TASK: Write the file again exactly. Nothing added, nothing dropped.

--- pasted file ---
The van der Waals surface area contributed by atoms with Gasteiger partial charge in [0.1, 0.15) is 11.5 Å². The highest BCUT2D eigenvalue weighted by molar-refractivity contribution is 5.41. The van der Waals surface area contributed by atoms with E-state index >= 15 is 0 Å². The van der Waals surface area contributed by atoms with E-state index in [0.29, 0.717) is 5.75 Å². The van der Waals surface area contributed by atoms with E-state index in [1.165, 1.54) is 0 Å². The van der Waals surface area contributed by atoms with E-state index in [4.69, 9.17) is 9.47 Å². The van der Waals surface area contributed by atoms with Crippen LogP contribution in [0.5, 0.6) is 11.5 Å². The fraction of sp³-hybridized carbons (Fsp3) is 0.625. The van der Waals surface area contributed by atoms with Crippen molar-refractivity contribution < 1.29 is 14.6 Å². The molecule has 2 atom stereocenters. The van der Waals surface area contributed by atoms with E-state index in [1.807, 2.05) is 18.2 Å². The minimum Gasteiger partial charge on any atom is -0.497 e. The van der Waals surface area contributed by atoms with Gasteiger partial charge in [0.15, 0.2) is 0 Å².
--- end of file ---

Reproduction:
The van der Waals surface area contributed by atoms with Gasteiger partial charge in [0.1, 0.15) is 11.5 Å². The highest BCUT2D eigenvalue weighted by molar-refractivity contribution is 5.41. The van der Waals surface area contributed by atoms with E-state index >= 15 is 0 Å². The van der Waals surface area contributed by atoms with E-state index in [0.29, 0.717) is 5.75 Å². The van der Waals surface area contributed by atoms with E-state index in [1.165, 1.54) is 0 Å². The van der Waals surface area contributed by atoms with E-state index in [4.69, 9.17) is 9.47 Å². The van der Waals surface area contributed by atoms with Crippen LogP contribution in [0.5, 0.6) is 11.5 Å². The fraction of sp³-hybridized carbons (Fsp3) is 0.625. The van der Waals surface area contributed by atoms with Crippen molar-refractivity contribution < 1.29 is 14.6 Å². The molecule has 2 atom stereocenters. The van der Waals surface area contributed by atoms with E-state index in [1.807, 2.05) is 18.2 Å². The minimum Gasteiger partial charge on any atom is -0.497 e. The van der Waals surface area contributed by atoms with Gasteiger partial charge in [0.15, 0.2) is 0 Å².